In cartoonist G.B. Tran’s turbulent Vietnamese family history, his maternal grandfather abandoned hisgrandmother and children in 1945 to fight the French and American armies for 30 years. His grandmother then had a child with a French colonel, while on Tran’s mother’s side, his uncle was drafted to fight for the corrupt South Vietnamese regime. His parents and siblings finally fled Saigon on one of the last flights in 1975, leaving promising lives and careers in ruins. The American-born Tran captures this sweeping and exhilarating story in his beautifully drawn graphic memoir “Vietnamerica: A Family’s Journey” (Villard, $30). Tran succeeds in stripping away the layers of silence to find hidden stories in America and Vietnam that explain his parents’ experience, the horrors of war, the trauma of assimilation in a new country, and the costs of family separation and reconciliation.
Tran, 34, is a comics writer and illustrator living in Brooklyn. Tran spoke with freelance writer Dylan Foley at a teashop in New York City.
Q. Did you set out to write an epic story of the tumultuous histories of both Vietnam and your family from 1945 to present?
A. I really mean it when I say that I was trying to write the smallest story possible. I was telling my father and my mother’s story. To understand the weight of their decisions, I needed to understand where they came from. I’d ask my relatives a simple question, like “Who was So-and-So’s father?” They’d say, “He was a French colonel, but he’s now dead.” Wasn’t he the enemy? There was so much that wound up on the cutting-room floor. I could have written a thousand pages.
Q. Your father starts out in the book as a hard, uncommunicative immigrant man. Through the stories, you peel back the layers and you see the destruction of his life in Vietnam. How did you do this?
A. That is the journey I went through. I was your typical kid — I hated my parents, I couldn’t talk to my dad and there was this huge culture clash. Learning about his past, I understand where some of his opinions come from. People have asked me, now that I’ve done this book, has my relationship with my father changed? My relationship with my parents has evolved, but not necessarily for the better. We still have some issues.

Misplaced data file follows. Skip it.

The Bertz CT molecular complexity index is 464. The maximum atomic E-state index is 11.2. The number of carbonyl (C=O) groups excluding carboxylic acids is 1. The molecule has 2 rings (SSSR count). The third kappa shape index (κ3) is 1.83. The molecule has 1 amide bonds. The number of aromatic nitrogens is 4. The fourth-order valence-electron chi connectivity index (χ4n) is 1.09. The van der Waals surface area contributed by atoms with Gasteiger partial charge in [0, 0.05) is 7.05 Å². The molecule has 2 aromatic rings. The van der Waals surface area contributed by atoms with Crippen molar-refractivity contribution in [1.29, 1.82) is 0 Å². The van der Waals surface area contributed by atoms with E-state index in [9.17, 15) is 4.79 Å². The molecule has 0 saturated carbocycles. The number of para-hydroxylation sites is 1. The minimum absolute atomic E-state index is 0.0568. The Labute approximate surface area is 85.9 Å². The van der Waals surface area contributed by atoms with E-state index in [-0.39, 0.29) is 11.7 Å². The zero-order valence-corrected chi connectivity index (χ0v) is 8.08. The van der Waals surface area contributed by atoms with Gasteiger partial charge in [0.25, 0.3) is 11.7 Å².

Every story I’d pick up on my father from his brother, his sister, or his best friend in Vietnam led to another part of his personality. Being with my parents in Vietnam in 2001, that was the first time I saw him truly surrounded by family and friends. I saw chumminess with his friends for the first time.
Q. You’ve said that writing this book broke your heart. Why?
A. It was awful. My wife had to watch me go through this project. It is one thing to hear stories about your family. It is another to run them through your own filters and to tell them. It was an intense feeling to draw my mother as a teenager, or to draw my grandfather joining the (anti-French revolutionary) Viet Minh. It was an enlightening experience overall. The humor in the book was intentional. I didn’t want people to read this book and think of it as 300 pages of depression. The best stories cover a broad emotional range.
Q. Why did you decide to write this family history as a graphic memoir?
A. I don’t necessarily see myself as a great writer or as a great illustrator, but when they are combined, I make decent comics. I am drawn to the interplay of images and words. That storytelling potential endlessly fascinates me. I didn’t want to just do a comic on my parents’ lives. I wanted to take advantage of all the tools that the medium has.
I wanted to make a book that could never work in another medium.
(Originally published in the Newark Star-Ledger on January 23, 2011)